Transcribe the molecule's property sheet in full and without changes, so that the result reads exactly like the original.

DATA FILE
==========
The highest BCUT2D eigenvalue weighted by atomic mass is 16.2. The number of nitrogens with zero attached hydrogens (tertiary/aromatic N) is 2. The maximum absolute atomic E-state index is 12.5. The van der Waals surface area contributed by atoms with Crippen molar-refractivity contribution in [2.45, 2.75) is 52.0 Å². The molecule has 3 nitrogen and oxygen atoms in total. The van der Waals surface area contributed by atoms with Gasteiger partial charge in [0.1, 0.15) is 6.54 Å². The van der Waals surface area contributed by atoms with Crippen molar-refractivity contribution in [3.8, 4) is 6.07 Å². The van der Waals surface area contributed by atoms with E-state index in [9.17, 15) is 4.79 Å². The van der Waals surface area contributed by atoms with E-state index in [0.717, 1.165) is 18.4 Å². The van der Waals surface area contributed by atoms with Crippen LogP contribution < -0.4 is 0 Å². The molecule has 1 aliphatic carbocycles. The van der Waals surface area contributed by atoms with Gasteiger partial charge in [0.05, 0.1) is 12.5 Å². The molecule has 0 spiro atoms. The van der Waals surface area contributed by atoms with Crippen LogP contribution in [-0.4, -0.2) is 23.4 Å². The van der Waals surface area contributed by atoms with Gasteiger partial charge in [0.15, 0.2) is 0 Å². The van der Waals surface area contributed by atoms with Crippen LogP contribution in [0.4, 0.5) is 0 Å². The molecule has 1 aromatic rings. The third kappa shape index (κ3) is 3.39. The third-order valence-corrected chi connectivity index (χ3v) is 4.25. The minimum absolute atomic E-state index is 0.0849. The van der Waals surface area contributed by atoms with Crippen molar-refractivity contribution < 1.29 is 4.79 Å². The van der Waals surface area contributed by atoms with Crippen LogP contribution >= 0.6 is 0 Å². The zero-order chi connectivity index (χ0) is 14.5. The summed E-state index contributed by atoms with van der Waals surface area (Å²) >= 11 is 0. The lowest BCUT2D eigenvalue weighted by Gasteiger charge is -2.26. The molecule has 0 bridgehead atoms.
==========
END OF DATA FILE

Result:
The highest BCUT2D eigenvalue weighted by atomic mass is 16.2. The number of nitrogens with zero attached hydrogens (tertiary/aromatic N) is 2. The maximum absolute atomic E-state index is 12.5. The van der Waals surface area contributed by atoms with Crippen molar-refractivity contribution in [2.45, 2.75) is 52.0 Å². The molecule has 3 nitrogen and oxygen atoms in total. The van der Waals surface area contributed by atoms with Gasteiger partial charge in [0.1, 0.15) is 6.54 Å². The van der Waals surface area contributed by atoms with Crippen molar-refractivity contribution in [3.8, 4) is 6.07 Å². The van der Waals surface area contributed by atoms with E-state index in [9.17, 15) is 4.79 Å². The van der Waals surface area contributed by atoms with E-state index in [0.717, 1.165) is 18.4 Å². The van der Waals surface area contributed by atoms with Crippen LogP contribution < -0.4 is 0 Å². The molecule has 1 aliphatic carbocycles. The van der Waals surface area contributed by atoms with Gasteiger partial charge in [0.05, 0.1) is 12.5 Å². The molecule has 0 spiro atoms. The van der Waals surface area contributed by atoms with Crippen LogP contribution in [-0.4, -0.2) is 23.4 Å². The van der Waals surface area contributed by atoms with Gasteiger partial charge in [0.15, 0.2) is 0 Å². The van der Waals surface area contributed by atoms with Crippen LogP contribution in [0.4, 0.5) is 0 Å². The molecule has 1 aromatic rings. The third kappa shape index (κ3) is 3.39. The third-order valence-corrected chi connectivity index (χ3v) is 4.25. The minimum absolute atomic E-state index is 0.0849. The van der Waals surface area contributed by atoms with Crippen molar-refractivity contribution < 1.29 is 4.79 Å². The van der Waals surface area contributed by atoms with Crippen LogP contribution >= 0.6 is 0 Å². The zero-order chi connectivity index (χ0) is 14.5. The summed E-state index contributed by atoms with van der Waals surface area (Å²) >= 11 is 0. The lowest BCUT2D eigenvalue weighted by Gasteiger charge is -2.26. The molecule has 0 bridgehead atoms.